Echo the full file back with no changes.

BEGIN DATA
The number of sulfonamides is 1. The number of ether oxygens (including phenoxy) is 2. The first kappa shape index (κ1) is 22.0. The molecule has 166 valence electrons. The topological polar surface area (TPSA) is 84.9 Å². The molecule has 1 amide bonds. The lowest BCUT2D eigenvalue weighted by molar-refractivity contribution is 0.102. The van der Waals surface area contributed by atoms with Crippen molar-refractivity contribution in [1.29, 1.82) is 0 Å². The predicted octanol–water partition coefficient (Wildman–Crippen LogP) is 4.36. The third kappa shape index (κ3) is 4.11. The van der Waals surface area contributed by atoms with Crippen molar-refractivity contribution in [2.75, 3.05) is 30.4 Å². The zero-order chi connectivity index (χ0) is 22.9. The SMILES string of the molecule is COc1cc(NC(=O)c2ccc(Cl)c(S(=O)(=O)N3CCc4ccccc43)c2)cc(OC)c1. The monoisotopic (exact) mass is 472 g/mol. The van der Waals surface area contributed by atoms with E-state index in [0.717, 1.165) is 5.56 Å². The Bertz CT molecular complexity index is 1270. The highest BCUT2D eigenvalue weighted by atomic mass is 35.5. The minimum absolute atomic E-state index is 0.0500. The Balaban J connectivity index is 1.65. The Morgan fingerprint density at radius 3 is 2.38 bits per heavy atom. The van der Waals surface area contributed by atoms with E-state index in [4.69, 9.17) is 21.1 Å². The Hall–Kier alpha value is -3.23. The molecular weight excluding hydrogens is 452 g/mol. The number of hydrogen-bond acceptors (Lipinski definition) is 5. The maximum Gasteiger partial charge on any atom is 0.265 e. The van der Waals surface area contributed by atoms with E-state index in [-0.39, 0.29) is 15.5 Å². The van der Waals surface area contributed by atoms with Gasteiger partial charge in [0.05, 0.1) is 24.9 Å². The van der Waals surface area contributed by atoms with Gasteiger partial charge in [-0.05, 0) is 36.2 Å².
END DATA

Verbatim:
The number of sulfonamides is 1. The number of ether oxygens (including phenoxy) is 2. The first kappa shape index (κ1) is 22.0. The molecule has 166 valence electrons. The topological polar surface area (TPSA) is 84.9 Å². The molecule has 1 amide bonds. The lowest BCUT2D eigenvalue weighted by molar-refractivity contribution is 0.102. The van der Waals surface area contributed by atoms with Crippen molar-refractivity contribution in [1.29, 1.82) is 0 Å². The predicted octanol–water partition coefficient (Wildman–Crippen LogP) is 4.36. The third kappa shape index (κ3) is 4.11. The van der Waals surface area contributed by atoms with Crippen molar-refractivity contribution in [2.75, 3.05) is 30.4 Å². The zero-order chi connectivity index (χ0) is 22.9. The SMILES string of the molecule is COc1cc(NC(=O)c2ccc(Cl)c(S(=O)(=O)N3CCc4ccccc43)c2)cc(OC)c1. The monoisotopic (exact) mass is 472 g/mol. The van der Waals surface area contributed by atoms with E-state index in [0.717, 1.165) is 5.56 Å². The Bertz CT molecular complexity index is 1270. The highest BCUT2D eigenvalue weighted by atomic mass is 35.5. The minimum absolute atomic E-state index is 0.0500. The Balaban J connectivity index is 1.65. The Morgan fingerprint density at radius 3 is 2.38 bits per heavy atom. The van der Waals surface area contributed by atoms with E-state index in [4.69, 9.17) is 21.1 Å². The Hall–Kier alpha value is -3.23. The molecular weight excluding hydrogens is 452 g/mol. The number of hydrogen-bond acceptors (Lipinski definition) is 5. The maximum Gasteiger partial charge on any atom is 0.265 e. The van der Waals surface area contributed by atoms with E-state index in [-0.39, 0.29) is 15.5 Å². The van der Waals surface area contributed by atoms with Gasteiger partial charge in [0.05, 0.1) is 24.9 Å². The van der Waals surface area contributed by atoms with Gasteiger partial charge in [-0.05, 0) is 36.2 Å².